matching results for page

    Questia reader help

    How to highlight and cite specific passages

    1. Click or tap the first word you want to select.
    2. Click or tap the last word you want to select, and you’ll see everything in between get selected.
    3. You’ll then get a menu of options like creating a highlight or a citation from that passage of text.

    OK, got it!

    Cited passage

    Style
    Citations are available only to our active members.
    Buy instant access to cite pages or passages in MLA 8, MLA 7, APA and Chicago citation styles.

    "Portraying himself as an honest, ordinary person helped Lincoln identify with his audiences." (Einhorn, 1992, p. 25).

    "Portraying himself as an honest, ordinary person helped Lincoln identify with his audiences." (Einhorn 25)

    "Portraying himself as an honest, ordinary person helped Lincoln identify with his audiences." (Einhorn 25)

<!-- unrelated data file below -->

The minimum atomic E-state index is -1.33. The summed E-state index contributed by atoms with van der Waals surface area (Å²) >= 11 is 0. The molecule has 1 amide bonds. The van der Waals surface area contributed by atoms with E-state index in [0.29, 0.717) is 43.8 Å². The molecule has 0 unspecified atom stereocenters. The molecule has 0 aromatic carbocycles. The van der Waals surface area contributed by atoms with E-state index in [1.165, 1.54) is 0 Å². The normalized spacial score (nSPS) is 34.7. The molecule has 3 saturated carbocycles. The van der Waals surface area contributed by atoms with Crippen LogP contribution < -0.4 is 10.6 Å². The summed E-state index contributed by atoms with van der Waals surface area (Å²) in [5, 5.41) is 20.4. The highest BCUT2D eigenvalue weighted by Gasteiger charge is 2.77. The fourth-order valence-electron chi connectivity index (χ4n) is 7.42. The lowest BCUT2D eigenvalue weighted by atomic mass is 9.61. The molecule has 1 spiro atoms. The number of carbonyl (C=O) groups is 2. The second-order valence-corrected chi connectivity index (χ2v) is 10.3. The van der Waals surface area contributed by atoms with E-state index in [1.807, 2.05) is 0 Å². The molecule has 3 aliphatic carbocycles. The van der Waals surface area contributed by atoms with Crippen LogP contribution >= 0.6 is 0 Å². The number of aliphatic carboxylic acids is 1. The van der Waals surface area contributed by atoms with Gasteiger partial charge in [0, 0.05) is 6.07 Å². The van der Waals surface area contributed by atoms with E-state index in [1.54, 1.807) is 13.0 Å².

"Portraying himself as an honest, ordinary person helped Lincoln identify with his audiences."1

    1. Lois J. Einhorn, Abraham Lincoln, the Orator: Penetrating the Lincoln Legend (Westport, CT: Greenwood Press, 1992), 25, http://www.questia.com/read/27419298.

    Cited passage

    Thanks for trying Questia!

    Please continue trying out our research tools, but please note, full functionality is available only to our active members.

    Your work will be lost once you leave this Web page.

    Buy instant access to save your work.

    Already a member? Log in now.

    Search by... Author
    Show... All Results Primary Sources Peer-reviewed

    Oops!

    An unknown error has occurred. Please click the button below to reload the page. If the problem persists, please try again in a little while.